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Jones R.G.,University of Kent | Kitayama T.,Osaka University | Wilks E.S.,Canterbury Hills | Fox R.B.,6115 Wiscasset Road | And 15 more authors.
Kemija u industriji/Journal of Chemists and Chemical Engineers | Year: 2016

A new source-based nomenclature system is described which indicates that a particular polymer has been chemically modified. A connective within the name of a polymer, -mod-, is introduced for this purpose as in poly[(A)-mod-(B)]. The system is intended to be used in accordance with source-based naming of polymers but also provides for the use of structure-based names when it is unavoidable. It embraces: (1) modification of a constitutional unit into another, the unique structure of which is known; and (2) a more general modification of a constitutional unit resulting in any one of a number of possible structures. In addition, a new symbol, ∼>, is proposed for use in graphic representations of the structure of modified polymers.


Jarm V.,Rudolfa Bicanica 18
Kemija u industriji/Journal of Chemists and Chemical Engineers | Year: 2014

Like most of the materials used by humans, polymeric materials are proposed in the literature and occasionally exploited clinically, as such, as devices or as part of devices, by surgeons, dentists, and pharmacists to treat traumata and diseases. Applications have in common the fact that polymers function in contact with animal and human cells, tissues, and/or organs. More recently, people have realized that polymers that are used as plastics in packaging, as colloidal suspension in paints, and under many other forms in the environment, are also in contact with living systems and raise problems related to sustainability, delivery of chemicals or pollutants, and elimination of wastes. These problems are basically comparable to those found in therapy. Last but not least, biotechnology and renewable resources are regarded as attractive sources of polymers. In all cases, water, ions, biopolymers, cells, and tissues are involved. Polymer scientists, therapists, biologists, and ecologists should thus use the same terminology to reflect similar properties, phenomena, and mechanisms. Of particular interest is the domain of the so-called ·egradable or biodegradable polymers·that are aimed at providing materials with specific time-limited applications in medicine and in the environment where the respect of living systems, the elimination, and/or the bio-recycling are mandatory, at least ideally.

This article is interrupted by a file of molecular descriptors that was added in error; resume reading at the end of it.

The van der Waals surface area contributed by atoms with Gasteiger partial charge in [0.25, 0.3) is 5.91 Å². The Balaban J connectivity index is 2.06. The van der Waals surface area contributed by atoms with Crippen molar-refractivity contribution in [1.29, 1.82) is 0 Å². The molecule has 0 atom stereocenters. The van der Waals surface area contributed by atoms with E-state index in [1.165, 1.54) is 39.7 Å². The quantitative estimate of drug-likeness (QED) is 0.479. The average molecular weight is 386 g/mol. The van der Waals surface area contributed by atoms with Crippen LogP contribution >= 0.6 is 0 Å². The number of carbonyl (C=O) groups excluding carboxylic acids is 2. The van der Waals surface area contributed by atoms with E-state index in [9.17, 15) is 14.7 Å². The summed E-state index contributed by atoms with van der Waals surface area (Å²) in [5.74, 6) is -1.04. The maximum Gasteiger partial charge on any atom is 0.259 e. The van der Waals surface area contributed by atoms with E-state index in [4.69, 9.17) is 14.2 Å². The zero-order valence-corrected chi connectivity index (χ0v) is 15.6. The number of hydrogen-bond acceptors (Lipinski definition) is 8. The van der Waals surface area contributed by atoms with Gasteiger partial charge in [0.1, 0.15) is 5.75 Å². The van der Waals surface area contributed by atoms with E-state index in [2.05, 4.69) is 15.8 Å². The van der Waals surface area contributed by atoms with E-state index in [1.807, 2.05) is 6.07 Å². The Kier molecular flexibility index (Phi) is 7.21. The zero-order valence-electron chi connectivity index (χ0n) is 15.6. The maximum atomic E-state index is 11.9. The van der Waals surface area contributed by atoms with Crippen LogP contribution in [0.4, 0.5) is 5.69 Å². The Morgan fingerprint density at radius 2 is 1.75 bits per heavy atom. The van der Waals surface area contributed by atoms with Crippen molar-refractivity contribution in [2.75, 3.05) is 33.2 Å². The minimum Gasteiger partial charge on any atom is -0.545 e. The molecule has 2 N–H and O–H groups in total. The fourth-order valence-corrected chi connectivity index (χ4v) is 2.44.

Jarm V.,Rudolfa Bicanica 18
Kemija u industriji/Journal of Chemists and Chemical Engineers | Year: 2016

The universal adoption of an agreed nomenclature has never been more important for the description of chemical structures in publishing and online searching. The International Union of Pure and Applied Chemistry (IUPAC)1a,b and Chemical Abstracts Service (CAS)2 make similar recommendations. The main points are shown here with hyperlinks to original documents. Further details can be found in the IUPAC Purple Book3.


Jarm V.,Rudolfa Bicanica 18
Kemija u industriji/Journal of Chemists and Chemical Engineers | Year: 2016

This document provides some basic rules and guidelines regarding the use and creation of abbre-viations for the names of polymers. An extended list of currently used abbreviations for polymers and polymeric materials is appended.


Jarm V.,Rudolfa Bicanica 18
Kemija u industriji/Journal of Chemists and Chemical Engineers | Year: 2011

The use of abbreviations for the names of polymers is practical and economic in written and spoken language. Taking into consideration the several hundreds of polymers appearing in literature annually, some of them having complicated structures, it is almost impossible to derive a systematic and unique abbreviation to polymer structures. Therefore, IUPAC has taken over the well-established ISO list of abbreviated terms (about 120 items) mainly selected on the basis of the scale of production. The presented ISO nomenclature is not necessarily in accord with IUPAC recommendations.


Jarm V.,Rudolfa Bicanica 18
Kemija u industriji/Journal of Chemists and Chemical Engineers | Year: 2011

Presented is a condensed review of the current state of polymer nomenclature according to IUPAC recommendations. Two nomenclature systems, the source-based and the structurebased, differ on the viewpoint of how the structure of a polymer is represented and named. In the simpler and traditionally more popular source-based nomenclature, a polymer is named by attaching the prefix "poly" to the name of the starting monomer, e.g. polystyrene. This system suffers from the lack of clear definitions or rules. The more complex structure-based system consists of naming a polymer as poly(constitutional repeating unit), e.g. poly(1-phenyletane-1,2-diil). However, for the identification, orientation and naming of the preferred constitutional repeating unit, a number of principles and rules, according to the IUPAC recommended nomenclature of organic compounds, should be known and used. Application of both systems to certain polymer structures and their illustration with numerous examples are described.

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